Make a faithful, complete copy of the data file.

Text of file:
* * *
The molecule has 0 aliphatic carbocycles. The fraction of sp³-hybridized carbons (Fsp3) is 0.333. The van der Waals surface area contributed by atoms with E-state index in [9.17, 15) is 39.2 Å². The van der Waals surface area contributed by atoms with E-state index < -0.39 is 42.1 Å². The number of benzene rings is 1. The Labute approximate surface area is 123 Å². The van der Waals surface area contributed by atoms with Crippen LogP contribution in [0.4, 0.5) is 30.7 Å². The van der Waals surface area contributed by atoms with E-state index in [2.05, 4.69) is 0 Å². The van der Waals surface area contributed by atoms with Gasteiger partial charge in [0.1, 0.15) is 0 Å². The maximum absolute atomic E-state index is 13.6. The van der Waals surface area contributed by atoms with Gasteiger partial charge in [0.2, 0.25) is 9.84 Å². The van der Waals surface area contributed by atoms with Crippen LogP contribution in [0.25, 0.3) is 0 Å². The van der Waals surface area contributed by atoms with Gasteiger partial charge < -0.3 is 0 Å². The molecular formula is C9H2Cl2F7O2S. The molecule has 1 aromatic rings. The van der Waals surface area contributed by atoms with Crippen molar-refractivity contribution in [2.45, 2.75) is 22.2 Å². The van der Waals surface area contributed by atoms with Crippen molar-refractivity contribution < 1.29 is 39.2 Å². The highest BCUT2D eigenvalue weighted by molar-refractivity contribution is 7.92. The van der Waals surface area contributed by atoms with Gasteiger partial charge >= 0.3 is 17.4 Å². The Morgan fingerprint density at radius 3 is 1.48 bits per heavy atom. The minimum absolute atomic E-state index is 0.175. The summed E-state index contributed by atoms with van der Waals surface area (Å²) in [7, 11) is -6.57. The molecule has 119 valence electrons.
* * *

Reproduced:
The molecule has 0 aliphatic carbocycles. The fraction of sp³-hybridized carbons (Fsp3) is 0.333. The van der Waals surface area contributed by atoms with E-state index in [9.17, 15) is 39.2 Å². The van der Waals surface area contributed by atoms with E-state index < -0.39 is 42.1 Å². The number of benzene rings is 1. The Labute approximate surface area is 123 Å². The van der Waals surface area contributed by atoms with Crippen LogP contribution in [0.4, 0.5) is 30.7 Å². The van der Waals surface area contributed by atoms with E-state index in [2.05, 4.69) is 0 Å². The van der Waals surface area contributed by atoms with Gasteiger partial charge in [0.1, 0.15) is 0 Å². The maximum absolute atomic E-state index is 13.6. The van der Waals surface area contributed by atoms with Gasteiger partial charge in [0.2, 0.25) is 9.84 Å². The van der Waals surface area contributed by atoms with Crippen LogP contribution in [0.25, 0.3) is 0 Å². The van der Waals surface area contributed by atoms with Gasteiger partial charge < -0.3 is 0 Å². The molecular formula is C9H2Cl2F7O2S. The molecule has 1 aromatic rings. The van der Waals surface area contributed by atoms with Crippen molar-refractivity contribution in [2.45, 2.75) is 22.2 Å². The van der Waals surface area contributed by atoms with Crippen molar-refractivity contribution < 1.29 is 39.2 Å². The highest BCUT2D eigenvalue weighted by molar-refractivity contribution is 7.92. The van der Waals surface area contributed by atoms with Gasteiger partial charge >= 0.3 is 17.4 Å². The Morgan fingerprint density at radius 3 is 1.48 bits per heavy atom. The minimum absolute atomic E-state index is 0.175. The summed E-state index contributed by atoms with van der Waals surface area (Å²) in [7, 11) is -6.57. The molecule has 119 valence electrons.